9A.7 Military personnel and veterans

Last update: February 2023

Suggested citation: Greenhalgh, EM, & Scollo, MM. 9.A.7 Military personnel and veterans. In Greenhalgh, EM, Scollo, MM and Winstanley, MH [editors]. Tobacco in Australia: Facts and issues. Melbourne: Cancer Council Victoria; 2023.    Available from: https://www.tobaccoinaustralia.org.au/chapter-9-disadvantage/in-depth/9a7_military-personnel-and-veterans  


As at June 2021, the Australian Defence Force (ADF) comprised more than 59,500 permanent (47,800 males and 11,700 females) and 29,700 reserve personnel across the Royal Australian Navy, the Australian Army, and the Royal Australian Air Force. The Department of Veterans’ Affairs (DVA) estimated there were about 613,000 living Australian veterans who had ever served in the ADF, either full-time or in the reserves. There were more than 337,000 DVA beneficiaries in receipt of pensions, allowances, and treatment or pharmaceuticals (including approximately 240,000 veterans and 97,200 dependants).1  

9A.7.1 Trends in the prevalence of smoking

In 2020–21, the prevalence of current smoking was similar among Australians  who had and had not ever served in the ADF (12% for both). An estimated 78,200 people who had ever served in the ADF were current smokers; 71,200 were male and 7,000 were female. Males who had served in the ADF were more likely to be current smokers than females (13% compared with 6.7%).2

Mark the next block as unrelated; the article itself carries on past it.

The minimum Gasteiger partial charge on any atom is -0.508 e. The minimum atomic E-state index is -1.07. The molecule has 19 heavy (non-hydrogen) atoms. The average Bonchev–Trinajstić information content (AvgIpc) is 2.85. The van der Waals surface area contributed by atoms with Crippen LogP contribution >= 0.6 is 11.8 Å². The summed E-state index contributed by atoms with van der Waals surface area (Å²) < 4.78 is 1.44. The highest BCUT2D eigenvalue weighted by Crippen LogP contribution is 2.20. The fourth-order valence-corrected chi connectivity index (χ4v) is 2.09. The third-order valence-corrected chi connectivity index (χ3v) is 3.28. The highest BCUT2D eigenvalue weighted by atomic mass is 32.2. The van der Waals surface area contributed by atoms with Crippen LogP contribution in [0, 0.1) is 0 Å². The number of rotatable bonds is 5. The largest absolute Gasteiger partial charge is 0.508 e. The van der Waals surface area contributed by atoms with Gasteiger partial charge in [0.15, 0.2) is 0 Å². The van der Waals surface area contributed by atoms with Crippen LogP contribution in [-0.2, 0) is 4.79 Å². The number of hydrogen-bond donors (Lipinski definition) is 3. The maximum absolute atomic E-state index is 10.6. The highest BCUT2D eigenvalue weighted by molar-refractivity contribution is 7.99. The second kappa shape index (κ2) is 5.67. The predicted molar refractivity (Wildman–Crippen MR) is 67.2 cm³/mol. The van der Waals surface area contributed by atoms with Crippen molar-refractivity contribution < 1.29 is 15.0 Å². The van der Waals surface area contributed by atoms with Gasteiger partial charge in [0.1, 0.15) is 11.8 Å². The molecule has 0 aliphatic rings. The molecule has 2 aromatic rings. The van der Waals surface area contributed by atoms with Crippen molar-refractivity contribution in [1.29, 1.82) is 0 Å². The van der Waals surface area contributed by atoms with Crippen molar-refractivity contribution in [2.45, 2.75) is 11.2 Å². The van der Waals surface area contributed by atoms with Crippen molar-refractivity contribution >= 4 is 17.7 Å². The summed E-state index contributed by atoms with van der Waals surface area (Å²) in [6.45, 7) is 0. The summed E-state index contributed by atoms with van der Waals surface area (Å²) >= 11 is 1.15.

Examination of this data by age shows that younger men who were currently or had formerly served in the ADF were less likely to be a current smoker than men of the same age who had not served. Among older men, this pattern appeared to be reversed, with those who had served being more likely to be a current or ex-smoker (though the difference was non-significant)2 —see Figure 9A.7.1. Numbers of women who had served in the ADF were too small to draw comparisons.



Figure 9A.7.1
Smoking status by age and ADF service status, Australian males aged 18+, 2020–212


Source: Australian Institute of Health and Welfare


The Department of Veterans’ Affairs (DVA) provides support, services and information to various people including veterans and their dependents, serving and ex-serving ADF members, and war widow/ers. DVA clients are typically an older population with greater financial, health, mental and physical support needs.  Data from the 2020–21 National Health Survey showed that about one in six male clients of the DVA were daily smokers, compared with about one in 12 non-DVA clients—see Figure 9A.7.2.




Figure 9A.7.2
Proportion of daily smokers by ADF service status, Australians aged 18+, 2020–21
Source:  Australian Institute of Health and Welfare3